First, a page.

On Wednesday, Netflix reported a bigger than expected increase in subscribers, and CEO Reed Hastings credited gains from streaming subscriptions as consumers got tablets and Internet-connected TVs over the holidays. The gains came despite recent costly deals with Disney and other studios to exclusively stream TV and film content.
"Momentum is clearly on Netflix's side now and the stock could continue to ride sentiment around subscriber growth and content deals," Macquarie analyst Tim Nollen told Reuters. Macquarie was among eight firms that upgraded Netflix's rating or raised its target price Thursday.
Still, the future is murky for Netflix, which has a history of volatile stock swings. Netflix's current stock price is still just half what it was in the summer of 2011, when it announced its ill-fated Quikster spinoff that ended up costing the company nearly a million subscribers. Experts warn these recent gains may be only short term, and rising costs for content and slower subscriber growth could hamper future earnings. B. Riley & Co. analyst Eric Wold told Barrons he sees Netflix shares falling to $90 in 2013, saying "competitive pressures will come into play this year."
"Netflix can only improve the typical viewing experience for next year by increasing its content spending, negatively impacting profitability further," Wedbush Securities analyst Michael Pachter wrote in a note Thursday. "I think the company is genuinely mistaken in how it thinks it is going to manage content costs," Pachter said, according to the Associated Press. "This is truly a house of cards and it's going to come crashing down this year."
Nasdaq dips, as do Microsoft earnings
Apple's drop hurt the tech-heavy Nasdaq, which declined 23.39, or 0.74 percent Thursday, while the Dow Jones industrial average and Standard & Poor's 500 remained essentially flat.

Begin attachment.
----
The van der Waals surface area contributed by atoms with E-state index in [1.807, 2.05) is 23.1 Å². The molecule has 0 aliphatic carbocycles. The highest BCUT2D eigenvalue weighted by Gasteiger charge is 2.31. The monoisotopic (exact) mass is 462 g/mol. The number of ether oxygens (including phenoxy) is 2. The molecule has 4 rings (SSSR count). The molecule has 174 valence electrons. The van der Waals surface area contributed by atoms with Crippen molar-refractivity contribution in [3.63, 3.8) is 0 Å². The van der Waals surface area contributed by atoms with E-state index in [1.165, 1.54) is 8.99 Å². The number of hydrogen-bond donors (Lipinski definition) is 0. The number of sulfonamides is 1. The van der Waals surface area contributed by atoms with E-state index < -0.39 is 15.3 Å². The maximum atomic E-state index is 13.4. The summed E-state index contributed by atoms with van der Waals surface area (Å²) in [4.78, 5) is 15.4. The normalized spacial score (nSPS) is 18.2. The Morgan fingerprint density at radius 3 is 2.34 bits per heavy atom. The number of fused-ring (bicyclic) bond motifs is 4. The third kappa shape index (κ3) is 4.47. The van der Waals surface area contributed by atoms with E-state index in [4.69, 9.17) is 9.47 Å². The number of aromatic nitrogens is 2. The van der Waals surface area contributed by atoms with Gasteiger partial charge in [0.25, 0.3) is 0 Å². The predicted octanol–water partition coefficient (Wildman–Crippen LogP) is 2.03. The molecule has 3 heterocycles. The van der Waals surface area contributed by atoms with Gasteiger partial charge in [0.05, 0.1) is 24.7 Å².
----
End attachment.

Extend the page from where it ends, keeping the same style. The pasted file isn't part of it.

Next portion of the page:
Microsoft shares dipped more than 2 percent in after-hours trading after announcing that earnings dropped 4 percent in the past quarter. The Redmond, Wash., company had hoped to get a bigger boost from its new Windows 8 operating system.
"Windows 8 continues to have an uphill battle in convincing investors this is going to be the key to the growth story for Microsoft," Daniel Ives, an analyst at FBR Capital Markets, told Reuters. "It continues to be a major prove-me product cycle."
While revenue from the company's Windows division grew 24 percent year-over-year, the numbers were still sluggish; in previous years, the introduction of Windows 7 sales boosted quarterly revenue 76 percent, and Vista created a 65 percent bump when it debuted, according to CNNMoney. Sales of Windows Phone 8 were also disappointing, dropping 11 percent from last year, and sales of its popular but aging Xbox gaming console declined as well.
Closer to home, Sunnyvale's Juniper Networks beat analysts' expectations, posting earnings of 28 cents a share on revenue of $1.14 billion, and the company announced its current earnings guidance were on track. Shares rose slightly in after-hours trading.
Silicon Valley tech stocks
Down: Apple, Intel
The tech-heavy Nasdaq composite index: Down 23.29 , or 0.74 percent, to 3,130.38.
The blue chip Dow Jones industrial average: Up 46 or 0.33 percent, to 13.825.33.
And the widely watched Standard & Poor's 500 index: Up 0.01 or 0 percent, to 1,494.82.
Check in weekday afternoons for the 60-Second Business Break, a summary of news from Mercury News staff writers, The Associated Press, Bloomberg News and other wire services.